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Legalising the Drugs Trade: Reducing Crime or Increasing Addiction?

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Voting Style: Open Point System: 7 Point
Started: 5/27/2013 Category: Health
Updated: 5 years ago Status: Post Voting Period
Viewed: 1,483 times Debate No: 34226
Debate Rounds (2)
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In 2002 the Parliamentary Home Affairs Select Committee produced a report on UK drug policy. Its final recommendation called on the Government to initiate a discussion at the UN "of alternative ways " including the possibility of legalisation and regulation " to tackle the global drugs dilemma.
Why would they have come to this apparently radical conclusion? First, regulating drugs is not radical, it is the norm for most globalised trades and widespread human behaviours (especially those that involve risk); and second, the committee recognised that the global prohibition of production, supply and possession of non-medical drugs creates massive unintended consequences.


Those who favour legalisation often recommend that the government should develop a regulated market in drug supply, thereby both seizing control from the criminals and securing much needed tax revenue.

Claims for both outcomes are unconvincing. The experience of our existing regulated tobacco and alcohol markets show that the government would be quite unable to regulate a drug market. Both tobacco and alcohol are readily available, purchased and consumed by those under the age of sixteen. If the government were to take on the regulated supply of heroin and cocaine, we can expect these drugs also to become widely available to young people.
Debate Round No. 1


In 2008 the Executive Director of the UN office on Drugs and Crime admitted that the prohibition-based drug control system has created, at $320 billion a year, the second largest criminal market, displaced health policy with enforcement, caused the "balloon effect" which moves the trade in drugs around the world but never eliminates it and created an environment where drug users are discriminated against and stigmatised. Prohibition has helped to spread HIV and Hepatitis C throughout the world and undermined the governance of entire nation states. Guinea Bissau became a narcostate almost overnight, Mexico has witnessed more than 20,000 deaths in turf wars in the last four years and Colombia and Afghanistan"s reliance on coca and opium production has continued unabated for decades.


The prediction of a tax windfall is equally questionable. If the government were to levy a tax on heroin and cocaine, thereby inflating their price, it would simply find itself in a bidding war with the current illegal drug suppliers as to who could sell their drugs more cheaply and the hoped-for tax income would evaporate like morning mist.

But perhaps the strongest argument against legalisation is the possibility that it would lead to much wider drug use. Transform recently undertook an analysis of what a regulated drug market might look like and how much money it might save the government. Their report acknowledged that they could not predict how much drug use could grow under legalisation although their worst case scenario was a 100% increase in the current level. In the case of heroin that would mean an increase from under 1% to under 2%.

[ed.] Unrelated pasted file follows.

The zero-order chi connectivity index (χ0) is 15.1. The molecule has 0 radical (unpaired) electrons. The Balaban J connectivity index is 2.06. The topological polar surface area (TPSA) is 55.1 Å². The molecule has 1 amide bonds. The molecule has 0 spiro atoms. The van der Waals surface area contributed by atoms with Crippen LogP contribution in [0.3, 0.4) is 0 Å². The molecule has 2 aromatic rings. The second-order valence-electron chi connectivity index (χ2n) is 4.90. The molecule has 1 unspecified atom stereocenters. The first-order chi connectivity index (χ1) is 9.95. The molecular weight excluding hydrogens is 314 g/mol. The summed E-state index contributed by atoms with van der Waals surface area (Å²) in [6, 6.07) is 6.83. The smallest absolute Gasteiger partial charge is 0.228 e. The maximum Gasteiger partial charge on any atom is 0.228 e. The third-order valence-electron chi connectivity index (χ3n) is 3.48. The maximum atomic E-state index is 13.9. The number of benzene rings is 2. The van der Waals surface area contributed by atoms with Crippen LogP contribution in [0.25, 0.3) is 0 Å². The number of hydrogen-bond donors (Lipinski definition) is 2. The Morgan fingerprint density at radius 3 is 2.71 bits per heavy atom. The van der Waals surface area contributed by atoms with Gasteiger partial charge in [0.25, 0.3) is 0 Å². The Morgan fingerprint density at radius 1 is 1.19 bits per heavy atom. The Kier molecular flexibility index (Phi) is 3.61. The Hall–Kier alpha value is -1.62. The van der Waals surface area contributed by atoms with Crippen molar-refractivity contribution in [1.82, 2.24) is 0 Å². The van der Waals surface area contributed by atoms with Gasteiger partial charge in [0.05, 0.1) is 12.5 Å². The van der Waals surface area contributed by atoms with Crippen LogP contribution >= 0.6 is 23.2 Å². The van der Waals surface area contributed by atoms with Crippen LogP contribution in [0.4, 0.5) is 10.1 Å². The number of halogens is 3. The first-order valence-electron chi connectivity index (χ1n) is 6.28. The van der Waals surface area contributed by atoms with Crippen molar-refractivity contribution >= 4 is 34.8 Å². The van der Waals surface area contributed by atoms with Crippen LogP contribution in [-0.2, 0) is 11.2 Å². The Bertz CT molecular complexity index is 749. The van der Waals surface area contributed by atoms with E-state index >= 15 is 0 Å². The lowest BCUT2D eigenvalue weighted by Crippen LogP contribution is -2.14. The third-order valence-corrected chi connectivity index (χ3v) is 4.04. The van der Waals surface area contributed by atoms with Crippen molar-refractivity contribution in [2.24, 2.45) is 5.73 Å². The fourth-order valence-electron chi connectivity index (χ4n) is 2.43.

History suggests that that is very far from a worst case scenario. In China at the time of the opium wars it was estimated that 10% of the population was addicted to opium. What would the UK look like if instead of the current estimate of around 330,000 heroin addicts there were three million.

The supporters of legalisation will claim that heroin use could simply not increase to that degree and that most of those who want to use it are already doing so. But that is to assume that if the drug were legal there would be few others who would want to use it who are currently deterred by the risk of prosecution. The fact is that heroin is a lot more pleasant to use in the early stages that alcohol or tobacco and infinitely more additive than either of these two drugs. In time under a legalised regime we could see a steady increase in the numbers of heroin users and addicts.

For some people, making drugs illegal seems like an unwanted intrusion into personal freedom. Drug use though is not a victimless crime, even when it may seem so to the drug user. In the UK some 400,000 children are being brought up in homes with addict parents. Legalisation of illegal drugs would not help those children; it would simply mean that their addicted parents now had a legal supplier to turn to.
Debate Round No. 2
1 comment has been posted on this debate.
Posted by dina.smagul 5 years ago
We should end the global prohibition and replace it with a system of strict control and regulation for the most toxic and dependence inducing drugs and a lighter touch regulation for the less powerful drugs. The frameworks already exist (and are detailed in our publication Blueprint for Regulation) with doctor"s prescription and pharmacy and licensed sales being the strictest models of control.
1 votes has been placed for this debate.
Vote Placed by thett3 5 years ago
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Total points awarded:03 
Reasons for voting decision: This debate would have been a lot better if A. There was another round and B. the debates engaged each others arguments instead of just saying things. There was absolutely no clash and as such I take everything as true at face value, and cons impact of increased use is simply numerically far greater than pros impact of drug turf wars. The other arguments made were pretty inconsequential